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For Shazam!, composer Benjamin Wallfisch took a page out of Superman’s playbook.
New Line and DC’s Shazam! marks Wallfisch’s third collaboration with director David F. Sandberg after 2016’s Lights Out and 2017’s Annabelle: Creation — and the genre-bending superhero flick brought several new challenges to the British-born composer.
“David and I were at dinner when we really dug into the template for what Shazam!’s score would be,” Wallfisch tells The Hollywood Reporter of its inception.
Sandberg was a big fan of the 1970s and 1980s blockbuster films and their scores, specifically John Williams’ Superman work and Alan Silvestri’s Back to the Future score.
“We both loved those scores, I know I wore out a lot of vinyl listening to them,” Wallfisch recalls.
While the film’s setting is modern day, Wallfisch noted that the character comes from the Golden Age of superhero comics.
“This is a character from the 1940s, and David and I wanted to honor that classic feel with a score that feels like it could’ve been written 30 years ago,” he says.
Shazam! opens with the young version of Dr. Sivana being tested by the Wizard (Djimon Hounsou). The young Sivana proves unworthy of the powers of Shazam, and this rejection leads to a lifelong fascination with the Wizard, his lair and the power that Sivana believes he deserves. The powers of Shazam are ultimately granted to Billy Batson (Asher Angel and Zachary Levi), an orphan boy bouncing from foster home to foster home in Philadelphia. Billy is constantly on the run, searching for his mother who seemingly lost him in a crowd. Billy’s encounter with the Wizard sets him on a path of self-discovery, where he learns what it takes to be a hero and the true meaning of family.
Shazam!’s score was recorded in London with a 140-piece orchestra and choir, a choice the composer, director and studio made to honor the classic 1980s scores.
“The massive scale and sound we captured came directly from having so many musicians playing together at once,” Wallfisch says.
Wallfisch enjoyed the opportunity to score something light and comedic in comparison to the numerous horror films he’s worked on over the years.
“When scoring horror, it’s all about the timing and the give and take of tension and release,” Wallfisch says. “With Shazam!, there’s such subtlety to the comedy that mixes in with the adventure aspects. It’s also a coming-of-age movie in a way, so there were a lot of elements to balance. We actually have seven main character themes in the film.”
For the film’s villain, Mark Strong’s Dr. Sivana, Wallfisch utilized a low male choir, providing a sinister sound that was accompanied by low brass.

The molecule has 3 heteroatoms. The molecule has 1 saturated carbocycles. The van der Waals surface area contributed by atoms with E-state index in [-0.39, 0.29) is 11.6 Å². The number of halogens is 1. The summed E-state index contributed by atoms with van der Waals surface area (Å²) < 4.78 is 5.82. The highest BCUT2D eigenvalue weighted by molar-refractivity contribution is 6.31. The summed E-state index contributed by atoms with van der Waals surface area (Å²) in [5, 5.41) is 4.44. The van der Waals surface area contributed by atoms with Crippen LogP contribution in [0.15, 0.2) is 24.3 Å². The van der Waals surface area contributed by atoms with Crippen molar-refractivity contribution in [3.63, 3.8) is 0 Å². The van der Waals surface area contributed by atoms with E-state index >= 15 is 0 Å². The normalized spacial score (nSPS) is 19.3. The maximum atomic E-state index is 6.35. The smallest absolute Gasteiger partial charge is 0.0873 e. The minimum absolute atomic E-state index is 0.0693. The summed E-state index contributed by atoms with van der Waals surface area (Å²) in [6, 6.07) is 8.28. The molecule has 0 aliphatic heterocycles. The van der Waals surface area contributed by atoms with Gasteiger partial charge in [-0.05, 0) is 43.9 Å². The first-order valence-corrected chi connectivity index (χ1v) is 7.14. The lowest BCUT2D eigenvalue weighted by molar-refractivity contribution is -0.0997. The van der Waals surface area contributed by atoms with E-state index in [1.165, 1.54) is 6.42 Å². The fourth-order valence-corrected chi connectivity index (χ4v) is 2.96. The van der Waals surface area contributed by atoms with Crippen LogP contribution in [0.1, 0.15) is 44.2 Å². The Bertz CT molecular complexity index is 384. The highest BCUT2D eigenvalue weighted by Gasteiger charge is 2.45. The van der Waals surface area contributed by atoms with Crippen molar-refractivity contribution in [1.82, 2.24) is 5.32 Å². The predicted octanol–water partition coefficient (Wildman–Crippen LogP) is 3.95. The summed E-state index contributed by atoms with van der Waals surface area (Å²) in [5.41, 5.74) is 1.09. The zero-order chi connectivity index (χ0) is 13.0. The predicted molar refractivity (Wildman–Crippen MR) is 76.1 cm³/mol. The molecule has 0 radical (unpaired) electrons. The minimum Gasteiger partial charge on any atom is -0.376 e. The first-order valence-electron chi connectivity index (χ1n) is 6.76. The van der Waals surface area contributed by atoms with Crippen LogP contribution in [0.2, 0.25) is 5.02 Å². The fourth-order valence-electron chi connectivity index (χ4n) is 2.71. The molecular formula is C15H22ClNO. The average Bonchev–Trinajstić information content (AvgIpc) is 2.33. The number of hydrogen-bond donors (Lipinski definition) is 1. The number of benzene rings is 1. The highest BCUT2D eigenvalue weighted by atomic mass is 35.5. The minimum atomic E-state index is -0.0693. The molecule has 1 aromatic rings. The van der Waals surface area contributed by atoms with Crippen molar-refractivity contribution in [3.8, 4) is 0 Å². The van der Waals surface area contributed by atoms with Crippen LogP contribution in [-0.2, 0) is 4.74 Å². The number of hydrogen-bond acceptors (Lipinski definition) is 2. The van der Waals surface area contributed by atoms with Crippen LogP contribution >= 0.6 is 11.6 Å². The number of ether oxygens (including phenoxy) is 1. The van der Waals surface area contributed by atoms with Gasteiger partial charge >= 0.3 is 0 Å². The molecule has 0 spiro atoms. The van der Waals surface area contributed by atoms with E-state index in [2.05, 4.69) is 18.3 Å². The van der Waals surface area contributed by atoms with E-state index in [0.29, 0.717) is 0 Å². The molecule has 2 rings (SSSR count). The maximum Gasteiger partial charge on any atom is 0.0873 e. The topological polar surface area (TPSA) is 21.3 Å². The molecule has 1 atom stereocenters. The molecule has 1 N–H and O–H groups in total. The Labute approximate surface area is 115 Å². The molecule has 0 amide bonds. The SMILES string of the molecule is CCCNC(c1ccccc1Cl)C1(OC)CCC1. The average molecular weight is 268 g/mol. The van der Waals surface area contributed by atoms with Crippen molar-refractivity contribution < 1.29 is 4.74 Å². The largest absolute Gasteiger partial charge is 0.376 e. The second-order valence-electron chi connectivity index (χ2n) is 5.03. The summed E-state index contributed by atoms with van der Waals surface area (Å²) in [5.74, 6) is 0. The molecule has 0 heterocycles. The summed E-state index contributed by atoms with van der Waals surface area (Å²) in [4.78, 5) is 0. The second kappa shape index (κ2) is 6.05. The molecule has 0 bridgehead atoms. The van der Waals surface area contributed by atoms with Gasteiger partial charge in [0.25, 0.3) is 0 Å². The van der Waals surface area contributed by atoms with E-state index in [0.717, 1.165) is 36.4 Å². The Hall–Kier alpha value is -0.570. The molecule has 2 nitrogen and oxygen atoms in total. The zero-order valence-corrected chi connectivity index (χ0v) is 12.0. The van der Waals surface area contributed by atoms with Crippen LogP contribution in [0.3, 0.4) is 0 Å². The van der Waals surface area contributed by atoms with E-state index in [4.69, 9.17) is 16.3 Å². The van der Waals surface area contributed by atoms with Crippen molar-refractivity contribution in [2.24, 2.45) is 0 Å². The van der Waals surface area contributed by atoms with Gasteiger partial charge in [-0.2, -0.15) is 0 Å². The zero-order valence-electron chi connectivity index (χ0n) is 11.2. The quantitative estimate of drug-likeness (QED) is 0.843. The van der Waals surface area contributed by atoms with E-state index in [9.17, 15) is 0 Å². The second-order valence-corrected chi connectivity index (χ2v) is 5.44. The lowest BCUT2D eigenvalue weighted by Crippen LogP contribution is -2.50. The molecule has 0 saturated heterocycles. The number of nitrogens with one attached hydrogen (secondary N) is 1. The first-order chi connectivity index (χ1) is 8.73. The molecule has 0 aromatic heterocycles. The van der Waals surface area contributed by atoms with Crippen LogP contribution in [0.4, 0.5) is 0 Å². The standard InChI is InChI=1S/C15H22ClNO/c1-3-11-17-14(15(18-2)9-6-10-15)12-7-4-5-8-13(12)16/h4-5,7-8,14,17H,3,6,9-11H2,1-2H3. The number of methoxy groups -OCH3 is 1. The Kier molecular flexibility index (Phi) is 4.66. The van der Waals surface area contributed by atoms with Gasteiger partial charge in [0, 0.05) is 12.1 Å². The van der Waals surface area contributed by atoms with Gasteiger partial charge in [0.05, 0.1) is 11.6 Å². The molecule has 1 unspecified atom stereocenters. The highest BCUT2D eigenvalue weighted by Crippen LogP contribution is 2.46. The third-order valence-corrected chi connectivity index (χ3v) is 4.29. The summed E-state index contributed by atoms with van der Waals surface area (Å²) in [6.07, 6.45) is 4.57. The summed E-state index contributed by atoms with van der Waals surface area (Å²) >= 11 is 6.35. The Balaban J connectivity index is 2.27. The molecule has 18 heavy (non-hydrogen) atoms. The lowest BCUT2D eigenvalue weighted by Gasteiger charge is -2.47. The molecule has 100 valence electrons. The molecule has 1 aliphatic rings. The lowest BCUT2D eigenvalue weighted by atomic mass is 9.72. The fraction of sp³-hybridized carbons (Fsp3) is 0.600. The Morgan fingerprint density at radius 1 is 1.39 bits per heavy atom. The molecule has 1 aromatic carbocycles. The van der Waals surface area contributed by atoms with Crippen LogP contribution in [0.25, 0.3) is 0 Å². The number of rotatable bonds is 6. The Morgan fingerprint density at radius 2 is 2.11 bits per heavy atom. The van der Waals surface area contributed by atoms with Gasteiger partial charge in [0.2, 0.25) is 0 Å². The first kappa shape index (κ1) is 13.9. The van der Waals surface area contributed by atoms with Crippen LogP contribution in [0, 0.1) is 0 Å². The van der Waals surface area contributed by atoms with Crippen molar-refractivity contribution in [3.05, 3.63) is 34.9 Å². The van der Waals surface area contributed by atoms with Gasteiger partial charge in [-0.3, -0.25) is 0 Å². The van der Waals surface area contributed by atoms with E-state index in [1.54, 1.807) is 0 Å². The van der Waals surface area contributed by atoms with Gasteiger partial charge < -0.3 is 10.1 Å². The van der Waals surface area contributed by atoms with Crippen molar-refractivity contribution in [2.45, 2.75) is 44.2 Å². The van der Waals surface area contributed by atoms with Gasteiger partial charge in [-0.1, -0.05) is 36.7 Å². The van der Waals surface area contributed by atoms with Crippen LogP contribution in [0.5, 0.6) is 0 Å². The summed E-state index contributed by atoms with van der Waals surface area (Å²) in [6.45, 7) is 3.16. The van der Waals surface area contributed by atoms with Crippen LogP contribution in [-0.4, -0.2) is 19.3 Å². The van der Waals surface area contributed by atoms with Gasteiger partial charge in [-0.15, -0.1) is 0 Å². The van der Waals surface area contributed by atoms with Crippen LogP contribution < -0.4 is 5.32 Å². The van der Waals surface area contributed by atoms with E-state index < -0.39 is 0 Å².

“It was a very minimalist approach for the antagonist,” Wallfisch says. “It was the only time in the film that we weren’t utilizing the whole orchestra.”
Wallfisch visited the “Rock Of Eternity” set in Toronto early during in the shoot, and the detail and production value allowed Wallfisch to get a sense of the film that Sandberg and New Line were crafting. Later, seeing the finished project further enhanced his view of the film.
“The first time I saw the film was with a test audience, and that gave me even more insight into the film, the audience really took to the uplifting nature of Shazam!,” he says.
Wallfisch envisioned melodic themes that were full of energy and uplifting, to match the crowd’s reaction.
“My favorite moment in the score is when Billy realizes who his real family is, and that they need his help,” Wallfisch says. “It’s the lead up to the moment in the trailer when he leaps off the building … it’s so powerful.”
Wallfisch will be back in theaters this weekend with Hellboy, and over the past few years has worked with Hans Zimmer on the Christopher Nolan’s Dunkirk and Denis Villeneuve’s Blade Runner 2049. He also scored the 2017 horror hit It and is hard at work at the sequel, due out in September.
For It: Chapter Two, Wallfisch plans to keep the main themes from the first film, but he promises several new cues as the film takes place 27 years later and the Losers’ Club members are now adults with plenty of new experiences.
“We’re going with a larger sound, and trying to make the earlier themes sound more evolved,” Wallfisch says. “I’m exploring all that now.”
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